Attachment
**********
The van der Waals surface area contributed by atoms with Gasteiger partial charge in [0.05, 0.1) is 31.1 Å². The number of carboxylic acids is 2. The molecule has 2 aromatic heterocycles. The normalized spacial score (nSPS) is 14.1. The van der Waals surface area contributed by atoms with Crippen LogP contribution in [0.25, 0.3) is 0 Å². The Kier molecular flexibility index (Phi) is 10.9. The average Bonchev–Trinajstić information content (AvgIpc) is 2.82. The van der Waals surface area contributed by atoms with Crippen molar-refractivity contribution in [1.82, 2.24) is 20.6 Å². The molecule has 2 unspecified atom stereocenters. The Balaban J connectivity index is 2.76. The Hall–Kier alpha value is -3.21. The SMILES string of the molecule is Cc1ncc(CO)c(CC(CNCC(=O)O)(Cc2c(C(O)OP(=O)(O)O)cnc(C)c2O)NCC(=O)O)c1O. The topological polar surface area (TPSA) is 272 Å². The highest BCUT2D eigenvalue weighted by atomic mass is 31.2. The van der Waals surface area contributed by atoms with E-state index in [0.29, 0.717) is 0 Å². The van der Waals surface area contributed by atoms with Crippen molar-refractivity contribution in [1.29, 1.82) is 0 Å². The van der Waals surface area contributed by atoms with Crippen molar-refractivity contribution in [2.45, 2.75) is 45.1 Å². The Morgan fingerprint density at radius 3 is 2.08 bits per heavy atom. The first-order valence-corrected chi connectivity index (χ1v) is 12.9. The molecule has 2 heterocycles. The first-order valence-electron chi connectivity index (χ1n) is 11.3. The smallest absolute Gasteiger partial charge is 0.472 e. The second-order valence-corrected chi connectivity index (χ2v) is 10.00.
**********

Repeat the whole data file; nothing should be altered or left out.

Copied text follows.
The van der Waals surface area contributed by atoms with Gasteiger partial charge in [0.05, 0.1) is 31.1 Å². The number of carboxylic acids is 2. The molecule has 2 aromatic heterocycles. The normalized spacial score (nSPS) is 14.1. The van der Waals surface area contributed by atoms with Crippen LogP contribution in [0.25, 0.3) is 0 Å². The Kier molecular flexibility index (Phi) is 10.9. The average Bonchev–Trinajstić information content (AvgIpc) is 2.82. The van der Waals surface area contributed by atoms with Crippen molar-refractivity contribution in [1.82, 2.24) is 20.6 Å². The molecule has 2 unspecified atom stereocenters. The Balaban J connectivity index is 2.76. The Hall–Kier alpha value is -3.21. The SMILES string of the molecule is Cc1ncc(CO)c(CC(CNCC(=O)O)(Cc2c(C(O)OP(=O)(O)O)cnc(C)c2O)NCC(=O)O)c1O. The topological polar surface area (TPSA) is 272 Å². The highest BCUT2D eigenvalue weighted by atomic mass is 31.2. The van der Waals surface area contributed by atoms with E-state index in [0.29, 0.717) is 0 Å². The van der Waals surface area contributed by atoms with Crippen molar-refractivity contribution in [1.29, 1.82) is 0 Å². The van der Waals surface area contributed by atoms with Crippen molar-refractivity contribution in [2.45, 2.75) is 45.1 Å². The Morgan fingerprint density at radius 3 is 2.08 bits per heavy atom. The first-order valence-corrected chi connectivity index (χ1v) is 12.9. The molecule has 2 heterocycles. The first-order valence-electron chi connectivity index (χ1n) is 11.3. The smallest absolute Gasteiger partial charge is 0.472 e. The second-order valence-corrected chi connectivity index (χ2v) is 10.00.